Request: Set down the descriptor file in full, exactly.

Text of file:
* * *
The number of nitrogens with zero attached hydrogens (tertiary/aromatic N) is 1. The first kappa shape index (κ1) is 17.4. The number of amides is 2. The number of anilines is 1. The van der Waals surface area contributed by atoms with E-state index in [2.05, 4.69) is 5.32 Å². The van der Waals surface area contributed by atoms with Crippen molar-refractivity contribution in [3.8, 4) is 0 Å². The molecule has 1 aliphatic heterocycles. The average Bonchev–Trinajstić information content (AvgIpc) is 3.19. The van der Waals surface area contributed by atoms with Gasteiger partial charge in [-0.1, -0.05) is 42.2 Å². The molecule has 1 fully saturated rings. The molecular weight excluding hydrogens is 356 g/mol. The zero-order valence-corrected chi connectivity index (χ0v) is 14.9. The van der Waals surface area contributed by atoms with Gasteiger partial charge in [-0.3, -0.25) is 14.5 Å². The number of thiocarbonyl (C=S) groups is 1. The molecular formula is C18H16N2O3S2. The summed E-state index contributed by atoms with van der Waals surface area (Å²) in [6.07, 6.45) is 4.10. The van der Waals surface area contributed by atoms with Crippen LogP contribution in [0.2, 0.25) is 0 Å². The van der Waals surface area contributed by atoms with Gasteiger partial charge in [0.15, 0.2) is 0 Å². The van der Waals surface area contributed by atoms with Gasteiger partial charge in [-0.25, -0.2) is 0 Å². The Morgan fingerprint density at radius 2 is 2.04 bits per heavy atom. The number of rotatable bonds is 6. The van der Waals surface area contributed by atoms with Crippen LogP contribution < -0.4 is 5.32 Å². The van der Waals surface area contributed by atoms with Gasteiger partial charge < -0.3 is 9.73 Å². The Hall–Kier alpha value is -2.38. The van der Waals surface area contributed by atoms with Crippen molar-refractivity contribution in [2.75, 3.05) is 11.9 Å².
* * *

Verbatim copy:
The number of nitrogens with zero attached hydrogens (tertiary/aromatic N) is 1. The first kappa shape index (κ1) is 17.4. The number of amides is 2. The number of anilines is 1. The van der Waals surface area contributed by atoms with E-state index in [2.05, 4.69) is 5.32 Å². The van der Waals surface area contributed by atoms with Crippen molar-refractivity contribution in [3.8, 4) is 0 Å². The molecule has 1 aliphatic heterocycles. The average Bonchev–Trinajstić information content (AvgIpc) is 3.19. The van der Waals surface area contributed by atoms with Gasteiger partial charge in [-0.1, -0.05) is 42.2 Å². The molecule has 1 fully saturated rings. The molecular weight excluding hydrogens is 356 g/mol. The zero-order valence-corrected chi connectivity index (χ0v) is 14.9. The van der Waals surface area contributed by atoms with Gasteiger partial charge in [-0.3, -0.25) is 14.5 Å². The number of thiocarbonyl (C=S) groups is 1. The molecular formula is C18H16N2O3S2. The summed E-state index contributed by atoms with van der Waals surface area (Å²) in [6.07, 6.45) is 4.10. The van der Waals surface area contributed by atoms with Crippen LogP contribution in [0.2, 0.25) is 0 Å². The van der Waals surface area contributed by atoms with Gasteiger partial charge in [0.15, 0.2) is 0 Å². The van der Waals surface area contributed by atoms with Gasteiger partial charge in [-0.25, -0.2) is 0 Å². The Morgan fingerprint density at radius 2 is 2.04 bits per heavy atom. The number of rotatable bonds is 6. The van der Waals surface area contributed by atoms with Crippen LogP contribution < -0.4 is 5.32 Å². The van der Waals surface area contributed by atoms with Gasteiger partial charge < -0.3 is 9.73 Å². The Hall–Kier alpha value is -2.38. The van der Waals surface area contributed by atoms with Crippen molar-refractivity contribution in [2.75, 3.05) is 11.9 Å².